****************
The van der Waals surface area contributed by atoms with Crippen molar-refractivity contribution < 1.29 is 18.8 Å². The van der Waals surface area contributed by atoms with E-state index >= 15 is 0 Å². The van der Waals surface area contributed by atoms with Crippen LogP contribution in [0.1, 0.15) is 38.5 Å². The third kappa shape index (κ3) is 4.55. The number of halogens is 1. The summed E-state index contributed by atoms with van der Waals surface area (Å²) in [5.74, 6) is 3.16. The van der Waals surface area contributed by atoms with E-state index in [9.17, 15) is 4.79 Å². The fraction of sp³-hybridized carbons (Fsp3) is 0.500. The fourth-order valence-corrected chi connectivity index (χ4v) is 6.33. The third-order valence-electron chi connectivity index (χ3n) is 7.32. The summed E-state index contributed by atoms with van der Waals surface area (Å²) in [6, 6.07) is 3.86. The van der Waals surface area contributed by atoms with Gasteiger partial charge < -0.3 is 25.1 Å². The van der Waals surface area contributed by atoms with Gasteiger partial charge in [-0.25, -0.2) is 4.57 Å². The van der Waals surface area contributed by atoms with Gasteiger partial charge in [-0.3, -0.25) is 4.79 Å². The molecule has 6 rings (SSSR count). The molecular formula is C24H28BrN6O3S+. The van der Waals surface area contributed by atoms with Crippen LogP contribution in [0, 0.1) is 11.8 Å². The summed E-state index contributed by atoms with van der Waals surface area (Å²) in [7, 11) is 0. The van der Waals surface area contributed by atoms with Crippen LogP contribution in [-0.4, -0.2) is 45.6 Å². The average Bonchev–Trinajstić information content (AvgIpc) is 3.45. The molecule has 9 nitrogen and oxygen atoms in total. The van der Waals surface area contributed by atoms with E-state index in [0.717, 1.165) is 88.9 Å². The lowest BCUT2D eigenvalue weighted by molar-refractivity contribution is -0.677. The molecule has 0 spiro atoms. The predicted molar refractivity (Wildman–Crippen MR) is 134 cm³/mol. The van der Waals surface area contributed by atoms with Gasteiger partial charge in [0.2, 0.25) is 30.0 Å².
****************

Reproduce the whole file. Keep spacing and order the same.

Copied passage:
The van der Waals surface area contributed by atoms with Crippen molar-refractivity contribution < 1.29 is 18.8 Å². The van der Waals surface area contributed by atoms with E-state index >= 15 is 0 Å². The van der Waals surface area contributed by atoms with Crippen LogP contribution in [0.1, 0.15) is 38.5 Å². The third kappa shape index (κ3) is 4.55. The number of halogens is 1. The summed E-state index contributed by atoms with van der Waals surface area (Å²) in [5.74, 6) is 3.16. The van der Waals surface area contributed by atoms with E-state index in [9.17, 15) is 4.79 Å². The fraction of sp³-hybridized carbons (Fsp3) is 0.500. The fourth-order valence-corrected chi connectivity index (χ4v) is 6.33. The third-order valence-electron chi connectivity index (χ3n) is 7.32. The summed E-state index contributed by atoms with van der Waals surface area (Å²) in [6, 6.07) is 3.86. The van der Waals surface area contributed by atoms with Gasteiger partial charge < -0.3 is 25.1 Å². The van der Waals surface area contributed by atoms with Gasteiger partial charge in [-0.25, -0.2) is 4.57 Å². The van der Waals surface area contributed by atoms with Gasteiger partial charge in [-0.3, -0.25) is 4.79 Å². The molecule has 6 rings (SSSR count). The molecular formula is C24H28BrN6O3S+. The van der Waals surface area contributed by atoms with Crippen LogP contribution in [0, 0.1) is 11.8 Å². The summed E-state index contributed by atoms with van der Waals surface area (Å²) in [7, 11) is 0. The van der Waals surface area contributed by atoms with Crippen LogP contribution in [-0.4, -0.2) is 45.6 Å². The average Bonchev–Trinajstić information content (AvgIpc) is 3.45. The molecule has 9 nitrogen and oxygen atoms in total. The van der Waals surface area contributed by atoms with E-state index in [0.717, 1.165) is 88.9 Å². The lowest BCUT2D eigenvalue weighted by molar-refractivity contribution is -0.677. The molecule has 0 spiro atoms. The predicted molar refractivity (Wildman–Crippen MR) is 134 cm³/mol. The van der Waals surface area contributed by atoms with Gasteiger partial charge in [0.2, 0.25) is 30.0 Å².